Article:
Not surprisingly, the southern-most part of the United States is in Hawaii- specifically on the Big Island!  This is a beautiful spot with perfect, crystal clear water and cliffs all over (which people used to dive into the water).  There's also a coffee shop here (marked as the Southernmost Coffee Shop in the USA- we saw signs like that A LOT!) and a couple of farm stands.

Papakolea Beach (Green Sands Beach)
I've heard a lot about this beach, so I knew we had to give it a try.  The beach is about 3 miles away from a large parking lot, and you are either able to get a driver in a pickup truck to take you, be daring and take the rough roads yourself, or just walk.  We opted for the walking route, and I'm so glad we did.  The hike itself was pretty simple- there were lots of different paths made by the trucks, and you basically just follow them along the ocean until you make it to the beach.  Sometimes it felt like choose-your-own-adventure deciding on a trail, but they always joined back up together eventually.  The views were spectacular, and we definitely took our time to take in the sights.  Plus- we wanted to make sure to drink lots of water since there was no shade on the hike and lots of sun!

We eventually made it to the beach, which was pretty empty (there was one family and two couples there when we arrived, but they left after a while and we had the place to ourselves!).  It was probably one of the most stunning beaches I've ever been to- bright blue water contrasting with the green(ish) sand, and dramatic cliffs dropping you right into the water.  It was unbelievable!

Plus, the water was the absolute perfect temperature and was great to just splash around in after a long, hot hike.  (Side note- if you're wondering why the sand is green- the sand is made up of olivine crystals (whose green color is due to ferrous iron.  There are only 4 green sands beaches in the world!)

Punalu'u Beach (Black Sands Beach)

After we finished the hike back, we decided to drive down the road a bit to visit a Black Sands Beach!  This one had a parking lot right on the water, so no hiking was necessary.  The beach was absolutely packed, which made sense since it was a really large beach, right by a golf course, and was also gorgeous.  There were a few times that I was looking at the white water crashing into the black sand and it just looked like I was watching a black and white film..kind of trippy but unbelievable!  On this beach, we also got to see some sea turtles and go on a little adventurous hike.

And one more turtle pic because they were so cute

Manta Ray Night Snorkeling
For this trip, one activity that I really wanted to do was go snorkeling.  We've done it a few other times, and it's always incredible to see how much activity and life exists beneath the water!  I heard that on the Big Island, there are night trips to see manta rays (which are apparently really rare, interesting creatures.)  It's something that I've never done and might not get many more opportunities to try again, so I had to sign up!  We decided on the company Big Island Divers, and I was really happy with the choice.  While we decided on snorkeling, they also offered Scuba diving as well.  You could rent masks, fins, and wet suits.  We opted to not get wet suits, and while the water was a bit chilly at times, we were fine.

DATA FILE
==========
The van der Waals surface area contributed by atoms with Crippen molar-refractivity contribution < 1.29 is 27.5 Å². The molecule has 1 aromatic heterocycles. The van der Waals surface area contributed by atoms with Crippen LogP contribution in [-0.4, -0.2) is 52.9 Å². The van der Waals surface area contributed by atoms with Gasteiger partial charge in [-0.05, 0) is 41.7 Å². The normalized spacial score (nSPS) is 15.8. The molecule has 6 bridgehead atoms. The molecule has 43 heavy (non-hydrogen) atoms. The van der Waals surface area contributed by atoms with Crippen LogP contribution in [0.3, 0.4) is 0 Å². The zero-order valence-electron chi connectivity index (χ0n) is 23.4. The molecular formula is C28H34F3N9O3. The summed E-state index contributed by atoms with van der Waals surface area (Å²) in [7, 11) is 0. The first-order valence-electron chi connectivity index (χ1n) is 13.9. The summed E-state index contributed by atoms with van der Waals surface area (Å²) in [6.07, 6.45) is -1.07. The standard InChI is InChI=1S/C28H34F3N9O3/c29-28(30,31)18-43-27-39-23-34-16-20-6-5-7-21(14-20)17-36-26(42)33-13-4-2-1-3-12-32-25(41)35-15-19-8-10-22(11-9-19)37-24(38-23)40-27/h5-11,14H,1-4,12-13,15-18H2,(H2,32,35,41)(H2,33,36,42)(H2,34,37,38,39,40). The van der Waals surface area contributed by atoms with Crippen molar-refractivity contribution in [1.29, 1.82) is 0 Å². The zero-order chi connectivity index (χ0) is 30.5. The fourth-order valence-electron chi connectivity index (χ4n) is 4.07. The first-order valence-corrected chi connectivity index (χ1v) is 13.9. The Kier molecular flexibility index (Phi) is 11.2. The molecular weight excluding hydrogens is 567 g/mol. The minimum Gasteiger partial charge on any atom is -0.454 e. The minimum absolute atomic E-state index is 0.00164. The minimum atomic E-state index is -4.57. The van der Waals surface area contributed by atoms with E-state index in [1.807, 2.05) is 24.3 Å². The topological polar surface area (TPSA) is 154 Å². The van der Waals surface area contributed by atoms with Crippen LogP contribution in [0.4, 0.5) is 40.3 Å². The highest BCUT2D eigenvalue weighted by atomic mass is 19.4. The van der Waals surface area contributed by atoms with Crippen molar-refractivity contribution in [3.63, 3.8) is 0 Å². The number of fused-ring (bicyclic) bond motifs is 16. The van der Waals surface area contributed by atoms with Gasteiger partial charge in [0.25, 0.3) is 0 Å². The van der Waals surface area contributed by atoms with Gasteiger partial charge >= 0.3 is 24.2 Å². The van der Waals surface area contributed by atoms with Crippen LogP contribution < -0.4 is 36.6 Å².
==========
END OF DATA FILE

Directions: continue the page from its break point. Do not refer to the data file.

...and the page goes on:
We met up at Kaloko-Honokohau National Historical Park right before sunset, learned a bit about Manta Rays, then set off for a sunset boat ride to our diving spot.  We had a spot near the airport, which our instructors told us was a favorite spot for the animals.  Before we even got in the water, we saw some dolphins and a monk seal!

Once we got in the water, we all held on to a surf board that had lights all around.  This attracts plankton, which the rays come by and eat (if we're lucky!).  We swam around for a while, seeing lots of interesting fish, while it got darker and darker out.  Our guide said that it might not be a lucky day and we might just  have to head back, when two huge rays came out of nowhere to another group nearby that was Scuba Diving!  Looks like it would be our lucky day!  After the rays hung out with that group, they decided to come over and say hi to us, and one of them ended up doing back flips directly under me.  I think at one point he even grazed by Dan!  It was such an unbelievable experience to see these HUGE, 15 foot, 2000 pound creatures swimming directly at you..sometimes even coming straight at you with an open mouth.  Mantas all have distinct markings, so our guide was able to identify them and tell us more about their history (including the back flipping guy, Koie Ray, who had some scarring and a missing cephalic fin from being caught in fishing line.)

Kona Brewing
Even though it was late, we definitely weren't in the mood to go to sleep after such an incredible experience.  Luckily, Kona Brewing was right down the street, so we stopped there.  This is one of my favorite breweries to visit in Hawaii (there are locations in Oahu as well!) because their beer is many great flavors besides the mainland favorite Big Wave, and the food is great as well!  I decided on a flight of beer as usual, and also got some poke.  When in Hawaii!

Have you ever been snorkeling or Scuba diving?
What color beaches have you been on before?